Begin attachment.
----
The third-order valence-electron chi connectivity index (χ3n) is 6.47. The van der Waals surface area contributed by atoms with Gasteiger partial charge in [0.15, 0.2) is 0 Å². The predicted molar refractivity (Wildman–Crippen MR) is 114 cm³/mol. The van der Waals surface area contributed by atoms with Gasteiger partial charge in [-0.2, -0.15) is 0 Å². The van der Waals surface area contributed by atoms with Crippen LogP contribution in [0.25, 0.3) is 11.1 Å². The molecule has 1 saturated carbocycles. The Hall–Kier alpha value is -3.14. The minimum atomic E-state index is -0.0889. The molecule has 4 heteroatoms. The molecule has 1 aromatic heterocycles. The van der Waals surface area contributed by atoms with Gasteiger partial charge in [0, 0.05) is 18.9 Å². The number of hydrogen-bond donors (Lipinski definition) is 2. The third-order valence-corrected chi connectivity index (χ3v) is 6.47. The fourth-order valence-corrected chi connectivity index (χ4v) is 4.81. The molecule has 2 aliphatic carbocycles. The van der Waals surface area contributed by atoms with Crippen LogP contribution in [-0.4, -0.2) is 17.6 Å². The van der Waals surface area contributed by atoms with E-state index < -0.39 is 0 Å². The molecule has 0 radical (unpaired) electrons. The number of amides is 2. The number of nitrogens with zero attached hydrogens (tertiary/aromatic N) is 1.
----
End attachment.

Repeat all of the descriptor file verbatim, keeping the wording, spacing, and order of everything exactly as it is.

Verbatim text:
The third-order valence-electron chi connectivity index (χ3n) is 6.47. The van der Waals surface area contributed by atoms with Gasteiger partial charge in [0.15, 0.2) is 0 Å². The predicted molar refractivity (Wildman–Crippen MR) is 114 cm³/mol. The van der Waals surface area contributed by atoms with Gasteiger partial charge in [-0.2, -0.15) is 0 Å². The van der Waals surface area contributed by atoms with Crippen LogP contribution in [0.25, 0.3) is 11.1 Å². The molecule has 1 saturated carbocycles. The Hall–Kier alpha value is -3.14. The minimum atomic E-state index is -0.0889. The molecule has 4 heteroatoms. The molecule has 1 aromatic heterocycles. The van der Waals surface area contributed by atoms with Gasteiger partial charge in [0, 0.05) is 18.9 Å². The number of hydrogen-bond donors (Lipinski definition) is 2. The third-order valence-corrected chi connectivity index (χ3v) is 6.47. The fourth-order valence-corrected chi connectivity index (χ4v) is 4.81. The molecule has 2 aliphatic carbocycles. The van der Waals surface area contributed by atoms with Crippen LogP contribution in [-0.4, -0.2) is 17.6 Å². The van der Waals surface area contributed by atoms with E-state index < -0.39 is 0 Å². The molecule has 0 radical (unpaired) electrons. The number of amides is 2. The number of nitrogens with zero attached hydrogens (tertiary/aromatic N) is 1.